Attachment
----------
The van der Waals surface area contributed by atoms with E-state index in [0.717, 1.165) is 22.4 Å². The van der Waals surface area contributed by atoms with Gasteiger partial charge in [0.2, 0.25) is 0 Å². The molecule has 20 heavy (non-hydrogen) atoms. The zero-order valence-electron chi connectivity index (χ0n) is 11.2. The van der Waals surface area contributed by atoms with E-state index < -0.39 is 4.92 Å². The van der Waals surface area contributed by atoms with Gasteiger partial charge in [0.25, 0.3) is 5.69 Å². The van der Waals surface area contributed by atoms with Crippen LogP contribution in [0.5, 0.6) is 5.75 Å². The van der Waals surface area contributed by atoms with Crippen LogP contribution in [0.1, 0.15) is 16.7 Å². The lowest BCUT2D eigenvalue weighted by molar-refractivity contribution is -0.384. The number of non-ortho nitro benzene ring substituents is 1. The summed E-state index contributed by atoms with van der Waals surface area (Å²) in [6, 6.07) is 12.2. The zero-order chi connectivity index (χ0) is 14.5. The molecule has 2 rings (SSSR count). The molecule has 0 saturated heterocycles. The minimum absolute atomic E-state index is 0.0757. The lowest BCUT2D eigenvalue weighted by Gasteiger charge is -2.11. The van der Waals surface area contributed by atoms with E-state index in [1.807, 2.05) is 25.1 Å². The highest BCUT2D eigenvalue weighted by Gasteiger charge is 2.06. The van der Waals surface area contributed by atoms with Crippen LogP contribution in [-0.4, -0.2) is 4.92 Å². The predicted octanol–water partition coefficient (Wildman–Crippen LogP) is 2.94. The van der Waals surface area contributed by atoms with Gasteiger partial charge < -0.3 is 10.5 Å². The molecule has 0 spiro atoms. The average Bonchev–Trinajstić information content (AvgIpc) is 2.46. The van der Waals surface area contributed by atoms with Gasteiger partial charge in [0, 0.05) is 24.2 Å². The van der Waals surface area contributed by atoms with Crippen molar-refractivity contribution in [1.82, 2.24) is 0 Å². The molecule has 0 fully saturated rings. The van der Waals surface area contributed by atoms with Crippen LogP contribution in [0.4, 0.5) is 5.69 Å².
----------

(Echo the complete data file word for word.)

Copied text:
The van der Waals surface area contributed by atoms with E-state index in [0.717, 1.165) is 22.4 Å². The van der Waals surface area contributed by atoms with Gasteiger partial charge in [0.2, 0.25) is 0 Å². The molecule has 20 heavy (non-hydrogen) atoms. The zero-order valence-electron chi connectivity index (χ0n) is 11.2. The van der Waals surface area contributed by atoms with E-state index < -0.39 is 4.92 Å². The van der Waals surface area contributed by atoms with Gasteiger partial charge in [0.25, 0.3) is 5.69 Å². The van der Waals surface area contributed by atoms with Crippen LogP contribution in [0.5, 0.6) is 5.75 Å². The van der Waals surface area contributed by atoms with Crippen LogP contribution in [0.1, 0.15) is 16.7 Å². The lowest BCUT2D eigenvalue weighted by molar-refractivity contribution is -0.384. The number of non-ortho nitro benzene ring substituents is 1. The summed E-state index contributed by atoms with van der Waals surface area (Å²) in [6, 6.07) is 12.2. The zero-order chi connectivity index (χ0) is 14.5. The molecule has 2 rings (SSSR count). The molecule has 0 saturated heterocycles. The minimum absolute atomic E-state index is 0.0757. The lowest BCUT2D eigenvalue weighted by Gasteiger charge is -2.11. The van der Waals surface area contributed by atoms with E-state index in [1.807, 2.05) is 25.1 Å². The highest BCUT2D eigenvalue weighted by Gasteiger charge is 2.06. The van der Waals surface area contributed by atoms with Crippen LogP contribution in [-0.4, -0.2) is 4.92 Å². The predicted octanol–water partition coefficient (Wildman–Crippen LogP) is 2.94. The van der Waals surface area contributed by atoms with Gasteiger partial charge < -0.3 is 10.5 Å². The molecule has 0 spiro atoms. The average Bonchev–Trinajstić information content (AvgIpc) is 2.46. The van der Waals surface area contributed by atoms with Gasteiger partial charge in [0, 0.05) is 24.2 Å². The van der Waals surface area contributed by atoms with Crippen molar-refractivity contribution in [1.82, 2.24) is 0 Å². The molecule has 0 fully saturated rings. The van der Waals surface area contributed by atoms with Crippen LogP contribution in [0.4, 0.5) is 5.69 Å².